As you might have gathered from the amount of food related content on this blog already, as you might have picked up from my comments about step-kids with food allergies and as I'm sure you can imagine - cooking for the five people in my house is not a simple or straightforward task. Most nights, we have the hectic rush to get food ready in that tiny window between the arrival home from school and the departure of people at various times to various evening activities. It's a juggling act for sure.
I guess we're slightly unusual in our house that we sit together pretty much every evening to eat together and the kitchen is definitely the hub of the house. I'm typing this now at the kitchen table and my step-daughter is sitting opposite me. I love that we do the family food thing but I am always on the look out for quick, healthy, relatively simple, child-friendly meals to cook on weeknights when time is short.
So, imagine my delight with 'A Girl Called Jack' from budget-conscious food blogger Jack Monroe. For those of you that don't know Jack's story, the short version is that whilst she was unemployed, she had a budget of just £10 a week to feed her and her son. Despite hitting rock bottom on a few occasions (one blog post recounting this is reprinted at the start of her book and it absolutely chilled me), Jack's recipes, full of 'value' range ingredients and bearing all the hallmarks of that particular type of ingenuity that is only born from having no other option, were posted on her blog and the snowball of interest started. Anyway, do read her blog, it's absolute genius.
Anyway, let's get on to the book itself...
Firstly, for a great cookbook, £6.49 (today's price on Amazon - 5th April 2014) is a bargain. I have recently become very fed up with my monthly foodie mag and frankly, there are many many more recipes in here that I am likely to try than have caught my eye in any of this magazine's last five issues. So price - tick.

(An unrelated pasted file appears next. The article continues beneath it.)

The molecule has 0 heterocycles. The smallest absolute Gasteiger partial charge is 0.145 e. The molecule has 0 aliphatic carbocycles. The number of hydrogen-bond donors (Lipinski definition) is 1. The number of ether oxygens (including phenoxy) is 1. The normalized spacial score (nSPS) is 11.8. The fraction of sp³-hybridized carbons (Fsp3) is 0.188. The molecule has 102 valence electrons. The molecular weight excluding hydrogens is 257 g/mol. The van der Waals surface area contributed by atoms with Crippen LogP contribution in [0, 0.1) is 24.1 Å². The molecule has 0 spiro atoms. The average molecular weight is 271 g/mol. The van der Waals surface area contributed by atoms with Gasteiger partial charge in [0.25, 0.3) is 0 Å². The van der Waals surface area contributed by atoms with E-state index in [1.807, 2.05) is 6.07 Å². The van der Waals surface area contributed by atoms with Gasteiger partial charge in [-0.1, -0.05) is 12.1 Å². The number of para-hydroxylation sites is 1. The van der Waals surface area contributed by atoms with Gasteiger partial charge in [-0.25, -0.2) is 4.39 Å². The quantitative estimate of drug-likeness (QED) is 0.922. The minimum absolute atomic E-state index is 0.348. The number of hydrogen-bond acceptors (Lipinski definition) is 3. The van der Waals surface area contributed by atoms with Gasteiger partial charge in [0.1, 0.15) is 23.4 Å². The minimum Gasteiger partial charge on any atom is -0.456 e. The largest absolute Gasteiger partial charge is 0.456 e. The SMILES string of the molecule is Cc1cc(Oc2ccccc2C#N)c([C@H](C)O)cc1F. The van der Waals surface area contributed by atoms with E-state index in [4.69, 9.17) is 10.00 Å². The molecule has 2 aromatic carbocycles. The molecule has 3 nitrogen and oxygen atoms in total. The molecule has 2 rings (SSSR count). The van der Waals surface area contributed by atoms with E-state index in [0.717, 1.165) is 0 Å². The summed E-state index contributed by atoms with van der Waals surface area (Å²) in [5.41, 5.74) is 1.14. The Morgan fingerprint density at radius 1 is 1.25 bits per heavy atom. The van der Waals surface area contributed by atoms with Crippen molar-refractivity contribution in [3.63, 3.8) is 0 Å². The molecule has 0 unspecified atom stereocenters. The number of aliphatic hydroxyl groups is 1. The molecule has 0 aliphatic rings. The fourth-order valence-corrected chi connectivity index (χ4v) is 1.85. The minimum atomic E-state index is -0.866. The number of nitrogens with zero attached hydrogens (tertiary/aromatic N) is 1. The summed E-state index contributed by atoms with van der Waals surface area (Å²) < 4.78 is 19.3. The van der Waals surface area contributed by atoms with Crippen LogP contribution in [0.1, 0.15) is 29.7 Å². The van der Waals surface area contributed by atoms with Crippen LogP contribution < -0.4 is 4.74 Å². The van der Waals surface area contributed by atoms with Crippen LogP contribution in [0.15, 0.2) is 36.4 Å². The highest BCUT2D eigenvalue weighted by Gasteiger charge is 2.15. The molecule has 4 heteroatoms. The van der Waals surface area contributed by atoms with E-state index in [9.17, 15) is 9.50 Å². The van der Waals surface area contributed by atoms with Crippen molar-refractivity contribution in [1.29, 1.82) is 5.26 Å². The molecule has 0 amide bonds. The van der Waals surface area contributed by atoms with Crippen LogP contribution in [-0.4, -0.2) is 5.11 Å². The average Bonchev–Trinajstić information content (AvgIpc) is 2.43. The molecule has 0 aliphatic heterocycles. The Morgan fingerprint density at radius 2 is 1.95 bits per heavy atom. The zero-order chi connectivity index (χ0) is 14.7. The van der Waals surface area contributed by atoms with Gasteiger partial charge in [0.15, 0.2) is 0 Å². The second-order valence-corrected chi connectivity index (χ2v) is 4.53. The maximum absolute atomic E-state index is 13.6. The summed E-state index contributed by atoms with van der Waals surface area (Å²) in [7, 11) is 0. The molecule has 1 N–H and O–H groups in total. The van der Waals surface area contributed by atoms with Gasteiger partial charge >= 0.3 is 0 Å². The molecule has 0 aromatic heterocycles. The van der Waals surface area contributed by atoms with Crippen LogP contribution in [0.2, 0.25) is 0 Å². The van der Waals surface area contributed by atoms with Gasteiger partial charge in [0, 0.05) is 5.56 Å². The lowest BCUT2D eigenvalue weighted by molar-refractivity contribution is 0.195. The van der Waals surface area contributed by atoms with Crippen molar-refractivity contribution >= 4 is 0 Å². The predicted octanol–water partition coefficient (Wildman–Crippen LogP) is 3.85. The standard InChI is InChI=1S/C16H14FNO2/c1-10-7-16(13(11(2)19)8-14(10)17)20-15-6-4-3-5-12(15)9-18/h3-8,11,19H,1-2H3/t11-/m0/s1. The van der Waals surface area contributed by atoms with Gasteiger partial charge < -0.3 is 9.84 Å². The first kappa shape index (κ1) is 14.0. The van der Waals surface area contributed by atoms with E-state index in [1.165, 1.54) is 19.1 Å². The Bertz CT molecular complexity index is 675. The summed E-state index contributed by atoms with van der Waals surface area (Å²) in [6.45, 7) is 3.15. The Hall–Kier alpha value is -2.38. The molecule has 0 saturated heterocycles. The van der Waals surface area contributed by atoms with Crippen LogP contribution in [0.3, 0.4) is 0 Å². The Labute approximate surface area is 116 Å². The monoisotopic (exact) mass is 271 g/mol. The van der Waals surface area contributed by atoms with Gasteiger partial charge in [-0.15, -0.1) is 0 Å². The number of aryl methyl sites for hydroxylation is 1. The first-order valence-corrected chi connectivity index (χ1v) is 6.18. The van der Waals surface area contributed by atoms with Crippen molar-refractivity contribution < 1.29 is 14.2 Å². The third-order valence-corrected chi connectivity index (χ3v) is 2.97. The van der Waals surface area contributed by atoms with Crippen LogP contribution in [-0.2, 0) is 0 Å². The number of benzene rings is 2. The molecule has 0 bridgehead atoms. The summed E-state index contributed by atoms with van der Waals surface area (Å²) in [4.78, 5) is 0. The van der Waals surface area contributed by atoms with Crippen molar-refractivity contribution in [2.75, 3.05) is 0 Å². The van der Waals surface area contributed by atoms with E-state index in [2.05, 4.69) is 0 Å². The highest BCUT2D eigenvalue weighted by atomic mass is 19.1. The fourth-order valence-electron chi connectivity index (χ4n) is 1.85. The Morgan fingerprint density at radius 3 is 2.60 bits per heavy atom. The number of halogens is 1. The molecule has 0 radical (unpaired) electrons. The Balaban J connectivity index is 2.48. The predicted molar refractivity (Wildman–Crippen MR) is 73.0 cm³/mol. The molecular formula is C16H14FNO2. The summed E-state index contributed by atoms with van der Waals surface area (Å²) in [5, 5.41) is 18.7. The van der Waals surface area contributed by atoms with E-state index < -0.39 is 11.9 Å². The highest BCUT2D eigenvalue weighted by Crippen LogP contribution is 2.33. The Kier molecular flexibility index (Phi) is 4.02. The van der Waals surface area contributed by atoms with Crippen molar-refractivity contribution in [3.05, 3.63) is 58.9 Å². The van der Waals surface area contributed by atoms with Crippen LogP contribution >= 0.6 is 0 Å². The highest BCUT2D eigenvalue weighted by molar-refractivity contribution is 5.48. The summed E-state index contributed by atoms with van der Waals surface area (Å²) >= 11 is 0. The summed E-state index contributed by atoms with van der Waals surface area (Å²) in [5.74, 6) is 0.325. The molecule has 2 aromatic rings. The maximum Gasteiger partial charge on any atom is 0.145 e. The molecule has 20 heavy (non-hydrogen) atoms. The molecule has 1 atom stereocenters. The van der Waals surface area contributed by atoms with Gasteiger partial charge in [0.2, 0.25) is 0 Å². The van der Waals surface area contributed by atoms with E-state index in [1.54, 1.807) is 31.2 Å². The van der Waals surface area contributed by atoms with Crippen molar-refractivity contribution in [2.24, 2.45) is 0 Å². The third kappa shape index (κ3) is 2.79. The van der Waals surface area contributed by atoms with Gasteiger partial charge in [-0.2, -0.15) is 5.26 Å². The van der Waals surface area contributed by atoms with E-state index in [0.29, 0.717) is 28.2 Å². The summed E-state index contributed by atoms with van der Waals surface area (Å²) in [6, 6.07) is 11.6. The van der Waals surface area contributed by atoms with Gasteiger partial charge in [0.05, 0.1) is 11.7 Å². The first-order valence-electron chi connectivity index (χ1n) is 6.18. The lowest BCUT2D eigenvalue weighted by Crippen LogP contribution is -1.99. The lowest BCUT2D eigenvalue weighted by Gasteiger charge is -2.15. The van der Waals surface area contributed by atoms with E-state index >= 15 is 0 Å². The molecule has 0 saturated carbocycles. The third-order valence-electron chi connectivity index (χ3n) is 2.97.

Another major plus is the short ingredient lists and the really great use of store-cupboard ingredients. And when I say store-cupboard, I mean the kind of stuff that everyone has in their house, not the kind of thing that food editors like to think that people have just laying around when they're trying to justify those ingredient lists that look more like a novella. I have been left with more jars of spices and herbs, more odd flavourings and more crazy ingredients than I care to mention after trying a recipe only to see the kids grimacing manfully as they struggle to eat something that hasn't properly rewarded me for the time I've spent cooking it. So practicality - tick.
The recipes themselves are very simple, a couple of short paragraphs of instruction at most and Jack provides little notes at the foot of each one to suggest alternative options and replacement ingredients. With that in mind, despite the fact the book cover says '100 recipes', with all these extra details, you're actually getting way more than that.
And it absolutely does what it says on the tin - these recipes are really budget conscious. We've been experimenting by 'Going Jack' when we shop and the food bill has taken a dramatic plunge, even without using value ingredients which would slash it even more.
It'll come as no surprise I'm sure when I say I love this book and here are a few more reasons why...
- the portion sizes are really generous and we've had leftovers from every recipe I've tried without skimping on the size of dinners.
- the leftovers have all, without exception so far, re-heated brilliantly.
- the photography is great - the food looks deliciously real, not styled to the point of abstraction.
- there's no need for hundreds of bits of equipment.
- the actual cooking itself is simple so it's really easy for kids to follow the recipes too.
- Jack is pretty flexible on the quantities of herbs and spices so it's easy to adjust things to suit the palates of your diners!
- there's a great mix-and-match feel to the book with Jack suggesting side dishes to accompany main meals.
- it feels real. It is the perfect antidote to those books that assume everyone has hours to spend shopping in chichi delis/preparing/cooking/cleaning/wafting around a dream kitchen in a silk kimono. I love cooking and I love food but I also have a life that needs living.
- it's a perfect 'travel' cookbook - we took this book to The Hut and as you don't need loads of equipment/time/huge store of ingredients, it was excellent and we feasted royally the whole weekend.
- it is a great family cookbook and my gang has tried things from this that I never thought they would.
As a little heads up, some of our favourites so far have been: peach & chickpea curry, mumma Jack's best ever chilli, lentil bolognese, sag aloo, roman pasta with mandarins, vegetable masala curry, spanish style chicken, mixed bean goulash and smoky red lentil burgers. And we've still got loads we all want to try - result!
Well played Jack. You've got this spot on.